On a Roll for Change

Wheelchairs don’t require driver’s licenses or permits, but repeatedly using one the wrong way could result in injuries, such as carpal tunnel syndrome or rotator cuff tears. Associate Professor Brooke Slavens is helping to develop a geared wheelchair that could reduce these types of injuries.

To accomplish this, Slavens has partnered with IntelliWheels, makers of a geared wheel system that would make using a wheelchair similar to riding a 10-speed bike. “The idea is that it would make it much easier for people to use and push, with less energy demands and hopefully fewer muscle demands,” she says. “Generous support from IntelliWheels is helping us make it easier for people to use wheelchairs.”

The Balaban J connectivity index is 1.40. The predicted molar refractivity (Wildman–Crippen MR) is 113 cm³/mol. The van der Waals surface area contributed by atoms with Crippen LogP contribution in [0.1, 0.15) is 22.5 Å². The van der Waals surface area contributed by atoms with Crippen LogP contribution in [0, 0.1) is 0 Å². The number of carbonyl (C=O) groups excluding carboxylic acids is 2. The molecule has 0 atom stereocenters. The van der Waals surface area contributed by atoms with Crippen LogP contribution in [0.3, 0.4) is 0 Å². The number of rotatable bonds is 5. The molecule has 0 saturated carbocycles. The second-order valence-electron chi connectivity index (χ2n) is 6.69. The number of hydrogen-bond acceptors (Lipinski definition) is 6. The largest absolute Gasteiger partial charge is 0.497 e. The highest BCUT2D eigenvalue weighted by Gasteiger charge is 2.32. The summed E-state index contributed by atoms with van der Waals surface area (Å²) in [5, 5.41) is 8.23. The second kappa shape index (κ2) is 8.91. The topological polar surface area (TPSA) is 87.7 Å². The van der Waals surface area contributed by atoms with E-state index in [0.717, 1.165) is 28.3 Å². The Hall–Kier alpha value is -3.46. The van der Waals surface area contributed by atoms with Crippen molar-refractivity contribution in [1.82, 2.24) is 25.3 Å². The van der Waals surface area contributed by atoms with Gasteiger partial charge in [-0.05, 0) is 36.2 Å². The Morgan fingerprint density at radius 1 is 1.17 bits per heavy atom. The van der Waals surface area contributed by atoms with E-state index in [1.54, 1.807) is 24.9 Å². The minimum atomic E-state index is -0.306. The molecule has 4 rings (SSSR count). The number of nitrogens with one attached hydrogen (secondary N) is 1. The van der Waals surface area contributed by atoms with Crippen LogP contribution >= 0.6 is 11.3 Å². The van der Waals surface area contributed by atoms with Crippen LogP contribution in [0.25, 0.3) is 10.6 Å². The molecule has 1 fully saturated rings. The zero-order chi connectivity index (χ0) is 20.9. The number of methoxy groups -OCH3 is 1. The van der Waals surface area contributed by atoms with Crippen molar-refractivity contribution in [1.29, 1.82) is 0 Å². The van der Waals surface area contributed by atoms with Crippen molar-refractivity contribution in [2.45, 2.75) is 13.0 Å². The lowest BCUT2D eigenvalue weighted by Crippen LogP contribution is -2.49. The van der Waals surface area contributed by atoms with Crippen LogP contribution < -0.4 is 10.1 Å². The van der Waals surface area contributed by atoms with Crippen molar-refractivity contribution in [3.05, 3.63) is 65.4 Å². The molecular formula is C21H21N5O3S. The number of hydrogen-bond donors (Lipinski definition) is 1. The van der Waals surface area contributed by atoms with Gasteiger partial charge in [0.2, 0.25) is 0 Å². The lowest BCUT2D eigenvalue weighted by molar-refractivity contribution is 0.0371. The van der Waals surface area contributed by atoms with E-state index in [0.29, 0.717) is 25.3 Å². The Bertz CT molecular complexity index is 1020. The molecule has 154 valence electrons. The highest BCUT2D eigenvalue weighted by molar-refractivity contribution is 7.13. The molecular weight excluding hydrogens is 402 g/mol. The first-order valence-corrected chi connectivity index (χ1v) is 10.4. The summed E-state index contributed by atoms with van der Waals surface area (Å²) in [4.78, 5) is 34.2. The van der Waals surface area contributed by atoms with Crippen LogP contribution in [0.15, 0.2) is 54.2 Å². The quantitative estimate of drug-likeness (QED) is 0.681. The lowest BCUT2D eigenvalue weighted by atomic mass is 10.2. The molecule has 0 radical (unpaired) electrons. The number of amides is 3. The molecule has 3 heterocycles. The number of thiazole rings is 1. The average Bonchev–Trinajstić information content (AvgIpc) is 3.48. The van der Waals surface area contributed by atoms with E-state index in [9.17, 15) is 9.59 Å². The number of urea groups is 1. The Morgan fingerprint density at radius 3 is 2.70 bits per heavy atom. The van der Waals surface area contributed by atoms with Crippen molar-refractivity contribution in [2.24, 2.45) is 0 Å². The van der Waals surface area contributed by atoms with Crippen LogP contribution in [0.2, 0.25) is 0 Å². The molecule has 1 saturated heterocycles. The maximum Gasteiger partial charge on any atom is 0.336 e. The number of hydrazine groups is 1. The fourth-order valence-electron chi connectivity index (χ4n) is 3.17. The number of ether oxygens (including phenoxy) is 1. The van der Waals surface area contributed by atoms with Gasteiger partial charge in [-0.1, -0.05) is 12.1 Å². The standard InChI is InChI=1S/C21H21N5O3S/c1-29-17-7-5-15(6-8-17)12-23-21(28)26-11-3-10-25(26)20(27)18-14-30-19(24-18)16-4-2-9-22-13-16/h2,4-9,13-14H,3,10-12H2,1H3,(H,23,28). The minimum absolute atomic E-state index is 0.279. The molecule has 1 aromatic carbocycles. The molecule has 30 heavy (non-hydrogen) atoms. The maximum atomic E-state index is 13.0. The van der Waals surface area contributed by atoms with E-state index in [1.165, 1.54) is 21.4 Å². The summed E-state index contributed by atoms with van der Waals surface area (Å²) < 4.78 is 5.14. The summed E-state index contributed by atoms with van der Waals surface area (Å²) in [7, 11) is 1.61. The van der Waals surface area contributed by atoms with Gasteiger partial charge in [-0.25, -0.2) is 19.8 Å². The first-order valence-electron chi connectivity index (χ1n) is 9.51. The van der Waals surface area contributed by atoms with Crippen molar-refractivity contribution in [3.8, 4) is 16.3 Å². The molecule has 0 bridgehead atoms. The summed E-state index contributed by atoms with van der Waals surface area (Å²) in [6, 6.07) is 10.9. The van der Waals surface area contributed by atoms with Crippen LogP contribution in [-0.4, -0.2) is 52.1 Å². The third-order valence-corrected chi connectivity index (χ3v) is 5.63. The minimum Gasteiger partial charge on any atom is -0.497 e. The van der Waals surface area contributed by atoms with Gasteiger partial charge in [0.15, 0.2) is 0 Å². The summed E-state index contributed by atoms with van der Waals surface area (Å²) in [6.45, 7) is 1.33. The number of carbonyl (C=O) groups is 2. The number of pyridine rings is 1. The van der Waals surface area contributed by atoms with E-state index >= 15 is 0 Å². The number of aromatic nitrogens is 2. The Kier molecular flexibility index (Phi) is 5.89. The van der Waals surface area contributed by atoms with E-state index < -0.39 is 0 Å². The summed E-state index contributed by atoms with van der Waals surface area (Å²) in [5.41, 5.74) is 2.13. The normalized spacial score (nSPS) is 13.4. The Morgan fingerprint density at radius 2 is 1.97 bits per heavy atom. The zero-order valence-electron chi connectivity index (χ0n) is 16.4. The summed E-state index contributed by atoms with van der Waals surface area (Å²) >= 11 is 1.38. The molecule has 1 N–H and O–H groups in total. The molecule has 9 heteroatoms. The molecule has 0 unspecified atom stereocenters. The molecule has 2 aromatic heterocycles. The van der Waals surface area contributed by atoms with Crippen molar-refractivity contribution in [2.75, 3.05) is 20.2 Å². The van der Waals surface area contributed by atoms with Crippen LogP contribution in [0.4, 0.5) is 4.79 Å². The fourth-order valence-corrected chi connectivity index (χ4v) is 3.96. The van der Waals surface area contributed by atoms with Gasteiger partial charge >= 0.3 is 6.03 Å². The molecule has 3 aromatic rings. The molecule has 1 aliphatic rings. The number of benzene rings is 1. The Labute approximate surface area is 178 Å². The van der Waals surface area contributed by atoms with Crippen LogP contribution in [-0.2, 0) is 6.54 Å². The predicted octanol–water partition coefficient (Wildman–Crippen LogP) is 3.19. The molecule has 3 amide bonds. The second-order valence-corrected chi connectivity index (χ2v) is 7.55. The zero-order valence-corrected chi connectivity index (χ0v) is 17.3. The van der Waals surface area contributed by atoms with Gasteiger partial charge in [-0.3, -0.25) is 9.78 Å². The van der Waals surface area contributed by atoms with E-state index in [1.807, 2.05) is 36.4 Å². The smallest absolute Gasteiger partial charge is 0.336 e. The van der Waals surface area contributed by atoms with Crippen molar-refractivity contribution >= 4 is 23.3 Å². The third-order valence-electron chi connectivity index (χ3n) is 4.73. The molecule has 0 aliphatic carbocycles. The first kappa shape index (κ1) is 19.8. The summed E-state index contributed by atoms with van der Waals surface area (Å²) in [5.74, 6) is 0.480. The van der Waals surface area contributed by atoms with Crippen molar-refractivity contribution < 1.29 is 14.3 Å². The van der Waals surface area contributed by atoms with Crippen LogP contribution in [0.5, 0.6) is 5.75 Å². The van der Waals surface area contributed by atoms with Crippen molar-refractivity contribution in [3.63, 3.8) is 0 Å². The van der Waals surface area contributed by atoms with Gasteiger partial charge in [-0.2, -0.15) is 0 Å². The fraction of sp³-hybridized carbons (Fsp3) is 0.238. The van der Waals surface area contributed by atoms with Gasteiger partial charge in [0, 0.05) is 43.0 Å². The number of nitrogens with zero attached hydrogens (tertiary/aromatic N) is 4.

Slavens works directly with people of all ages, including veterans, who are
wheelchair users. She collaborates not only with pediatricians but also with
doctors at the Milwaukee VA Medical Center. “We always team up with a
physician to help provide that clinical drive and insight to know that all the
work we’re doing is going to be applied to make an important impact and
change, not just engineer to engineer, but to be able to take what we’re doing
and provide it to someone in need.”

Marissa Siebel-Siero, co-founder of IntelliWheels, explains how important her company’s collaboration with UWM’s College of Health Sciences is. “Dr. Slavens’ work is part of a critical step in IntelliWheels’ innovation process. Innovation is only valuable if it truly solves a problem and fits the end-users’ needs. Having the opportunity to develop new ideas here at IntelliWheels, test them with Dr. Slavens’ assistance, and refine them with user feedback enables us to bring the right solution to market to serve the greater good.”